Each component would be general-purpose (or none of the Commons 
component
can fit that definition either), not focused on a specific problem 
(math
or not).

Examples:
  * Random number generators are used in... games
  * Complex number are used... in computer-generated artwork (fractals)
  * Clustering can be used to classify... anything.

> It has happened before that a Commons component had outgrown the 
> general
> purpose (see former HttpClient that is now a successful TLP) and Math 
> might
> be not the last one. Remember, we already had a successful vote for a 
> Math
> TLP this year for exactly these reasons.

Some codes could truly become great components even if a TLP existed.

If you don't want them , that's something I'll have to take into
account.


Regards,
Gilles

> [snip]
>
>
>>> What you talk about is a complete new component without a proper
>>> upgrade
>>> path for users of Math 3.x.
>>
>> "Commons Math" is a dead end.  Is it that which you did not get?
>
>
> It's death when we decide it together. Currently it's your 
> (well-founded)
> opinion.
>
>
>> There is "Commons" and there are "math codes" implementing various
>> functionalities, some in good shape, which I want to help release,
>> some in bad shape (for numerous reasons which you don't know about
>> and don't seem to want to hear about) which I'm not going to help
>> release as long as they are in that state.
>>
>>> You wanna use the new stuff for complex numbers?
>>> Well, adjust your code to the new structures in
>>> commons-math-complex-4.0.
>>
>> No.  It should be "commons-complex-numbers-1.0" (or perhaps "0.1" if
>> that's allowed).
>
>
> See, I doubt that all devs were aware of the fact, that we're 
> currently not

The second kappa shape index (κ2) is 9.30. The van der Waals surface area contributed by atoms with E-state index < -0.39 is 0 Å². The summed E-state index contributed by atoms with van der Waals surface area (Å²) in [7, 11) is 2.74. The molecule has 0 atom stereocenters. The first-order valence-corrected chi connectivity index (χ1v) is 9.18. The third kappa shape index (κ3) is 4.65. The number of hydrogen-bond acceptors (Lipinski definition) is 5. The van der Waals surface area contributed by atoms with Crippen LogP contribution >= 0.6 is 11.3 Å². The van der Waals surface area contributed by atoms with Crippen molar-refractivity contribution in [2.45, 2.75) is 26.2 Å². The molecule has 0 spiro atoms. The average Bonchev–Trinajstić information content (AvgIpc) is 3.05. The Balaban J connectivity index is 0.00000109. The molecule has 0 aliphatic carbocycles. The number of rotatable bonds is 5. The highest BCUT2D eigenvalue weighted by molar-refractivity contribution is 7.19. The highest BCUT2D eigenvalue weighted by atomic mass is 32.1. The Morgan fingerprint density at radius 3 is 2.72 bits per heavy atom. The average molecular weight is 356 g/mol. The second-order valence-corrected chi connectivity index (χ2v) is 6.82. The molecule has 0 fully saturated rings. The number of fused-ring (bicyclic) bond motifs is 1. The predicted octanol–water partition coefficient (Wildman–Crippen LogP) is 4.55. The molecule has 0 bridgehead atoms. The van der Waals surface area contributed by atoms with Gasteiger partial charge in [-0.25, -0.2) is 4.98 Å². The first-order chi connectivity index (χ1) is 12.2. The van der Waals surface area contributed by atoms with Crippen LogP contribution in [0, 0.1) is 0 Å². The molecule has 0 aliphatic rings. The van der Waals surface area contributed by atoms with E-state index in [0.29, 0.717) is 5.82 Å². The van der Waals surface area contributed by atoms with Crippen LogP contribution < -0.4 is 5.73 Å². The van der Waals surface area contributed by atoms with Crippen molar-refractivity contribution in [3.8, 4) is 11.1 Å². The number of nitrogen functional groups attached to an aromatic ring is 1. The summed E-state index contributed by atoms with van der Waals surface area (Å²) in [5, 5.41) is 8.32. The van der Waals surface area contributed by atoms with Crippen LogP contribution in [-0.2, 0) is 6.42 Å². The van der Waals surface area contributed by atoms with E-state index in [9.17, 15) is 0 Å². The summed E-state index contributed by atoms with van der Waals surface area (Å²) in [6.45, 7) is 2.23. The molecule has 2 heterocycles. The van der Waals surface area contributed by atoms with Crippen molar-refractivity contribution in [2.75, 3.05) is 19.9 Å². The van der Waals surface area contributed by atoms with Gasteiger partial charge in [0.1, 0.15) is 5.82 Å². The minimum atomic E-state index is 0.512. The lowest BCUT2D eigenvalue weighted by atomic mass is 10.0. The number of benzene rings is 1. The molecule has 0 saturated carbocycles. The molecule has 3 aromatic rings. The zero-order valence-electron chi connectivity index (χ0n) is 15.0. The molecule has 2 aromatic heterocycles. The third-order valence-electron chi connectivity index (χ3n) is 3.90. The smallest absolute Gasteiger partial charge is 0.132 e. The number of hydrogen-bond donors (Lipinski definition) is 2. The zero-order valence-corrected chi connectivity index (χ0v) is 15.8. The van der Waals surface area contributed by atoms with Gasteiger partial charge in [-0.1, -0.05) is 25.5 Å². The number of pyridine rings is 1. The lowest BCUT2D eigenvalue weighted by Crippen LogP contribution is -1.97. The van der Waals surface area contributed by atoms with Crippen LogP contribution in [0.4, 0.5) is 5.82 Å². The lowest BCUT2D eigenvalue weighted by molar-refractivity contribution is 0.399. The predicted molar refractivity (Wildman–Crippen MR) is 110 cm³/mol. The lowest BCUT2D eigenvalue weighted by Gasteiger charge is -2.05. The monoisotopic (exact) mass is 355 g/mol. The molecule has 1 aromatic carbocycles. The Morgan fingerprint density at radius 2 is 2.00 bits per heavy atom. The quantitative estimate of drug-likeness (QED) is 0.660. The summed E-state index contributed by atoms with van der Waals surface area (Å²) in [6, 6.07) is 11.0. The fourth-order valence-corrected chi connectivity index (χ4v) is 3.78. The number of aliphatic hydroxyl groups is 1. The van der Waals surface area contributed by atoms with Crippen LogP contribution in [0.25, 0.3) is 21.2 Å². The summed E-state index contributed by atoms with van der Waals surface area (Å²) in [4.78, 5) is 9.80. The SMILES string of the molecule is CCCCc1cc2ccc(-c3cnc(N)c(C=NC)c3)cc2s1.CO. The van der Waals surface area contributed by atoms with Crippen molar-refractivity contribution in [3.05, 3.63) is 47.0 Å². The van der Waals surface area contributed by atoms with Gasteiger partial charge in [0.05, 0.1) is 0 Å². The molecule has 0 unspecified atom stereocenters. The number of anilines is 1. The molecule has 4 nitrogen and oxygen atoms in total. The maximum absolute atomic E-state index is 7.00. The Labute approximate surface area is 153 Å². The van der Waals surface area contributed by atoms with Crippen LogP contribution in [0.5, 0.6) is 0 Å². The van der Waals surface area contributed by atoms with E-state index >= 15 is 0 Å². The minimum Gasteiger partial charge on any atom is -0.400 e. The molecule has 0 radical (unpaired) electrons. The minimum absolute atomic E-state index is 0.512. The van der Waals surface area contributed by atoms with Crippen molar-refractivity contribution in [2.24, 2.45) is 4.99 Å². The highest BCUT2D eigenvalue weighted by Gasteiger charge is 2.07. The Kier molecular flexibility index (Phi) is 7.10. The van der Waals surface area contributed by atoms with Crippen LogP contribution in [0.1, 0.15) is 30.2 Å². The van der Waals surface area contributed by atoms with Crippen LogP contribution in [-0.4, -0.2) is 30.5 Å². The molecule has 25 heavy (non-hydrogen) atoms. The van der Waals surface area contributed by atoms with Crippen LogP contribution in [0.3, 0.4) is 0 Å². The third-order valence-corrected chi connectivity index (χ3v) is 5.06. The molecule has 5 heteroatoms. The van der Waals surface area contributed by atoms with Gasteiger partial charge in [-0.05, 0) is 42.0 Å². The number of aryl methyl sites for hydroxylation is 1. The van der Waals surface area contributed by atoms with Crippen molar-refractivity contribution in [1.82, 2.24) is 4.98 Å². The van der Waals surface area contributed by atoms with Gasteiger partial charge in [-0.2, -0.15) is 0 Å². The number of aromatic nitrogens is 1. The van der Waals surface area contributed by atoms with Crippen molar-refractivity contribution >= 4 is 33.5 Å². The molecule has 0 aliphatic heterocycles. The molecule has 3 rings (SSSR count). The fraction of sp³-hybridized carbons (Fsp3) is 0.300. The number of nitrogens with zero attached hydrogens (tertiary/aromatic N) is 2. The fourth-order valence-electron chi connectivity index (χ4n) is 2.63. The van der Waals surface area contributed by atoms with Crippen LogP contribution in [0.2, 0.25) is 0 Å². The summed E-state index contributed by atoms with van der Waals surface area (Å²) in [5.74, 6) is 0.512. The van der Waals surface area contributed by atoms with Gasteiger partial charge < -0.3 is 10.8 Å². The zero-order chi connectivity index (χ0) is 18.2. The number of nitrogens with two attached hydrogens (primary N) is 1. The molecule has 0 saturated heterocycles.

> just talking about a Math component with multiple artifacts, but a 
> bunch of
> new Commons components instead (discontinuing the "Math component").
>
>
>>> Oh, you also want to use genetic algorithms?, Well, that part of 
>>> the
>>> code
>>> should stick with commons-math-3.0, because we did not took it over
>>> for 4.0.
>>> Maybe for 4.1 ...
>>>
>>> Sorry, but for such a release I already propose my vote today: -1
>>
>> So you prefer to sink whole work rather than be pragmatic about the
>> new reality.
>
>
> As PMC I care for a sane Commons community with already ~40 
> maintained
> components.
>
>
>> How is that preferable to the user community?
>
>
> And what does the name "commons-complex-numbers-0.1" vs. 
> "commons-math-
> complex-number-4.0" change for the users' situation I've described 
> above?
>
>
>>> In that case I'd move Math really into the incubator.
>>
>> Please do.
>>
>> There are several options:
>>   1. Go on with a monolithic Commons Math
>>   2. Break the codebase into (maven) modules
>
>
> Concerning the release cycle, there's no difference between 1 and 2.
>
>
>>   3. Create (in the long term) an all-encompassing TLP
>>   4. Create reusable components (right now)
>
>
> IMHO, 4 is not an option for Commons, only for a Math TLP. Which 
> needs an
> own community. Which has to be rebuilt.
>
>
>>   [Add others if appropriate.]
>>
>> Which is more useful, in your opinion?
>
>
> As stated above.
>
>
>> To which are you going to contribute (multiple choice allowed,
>> of course)?
>
>
> Nowadays I typically care for the release only. And I care for the 
> impact of
> it, because my software stack is also built upon Commons.
>
> Cheers,
> Jörg
>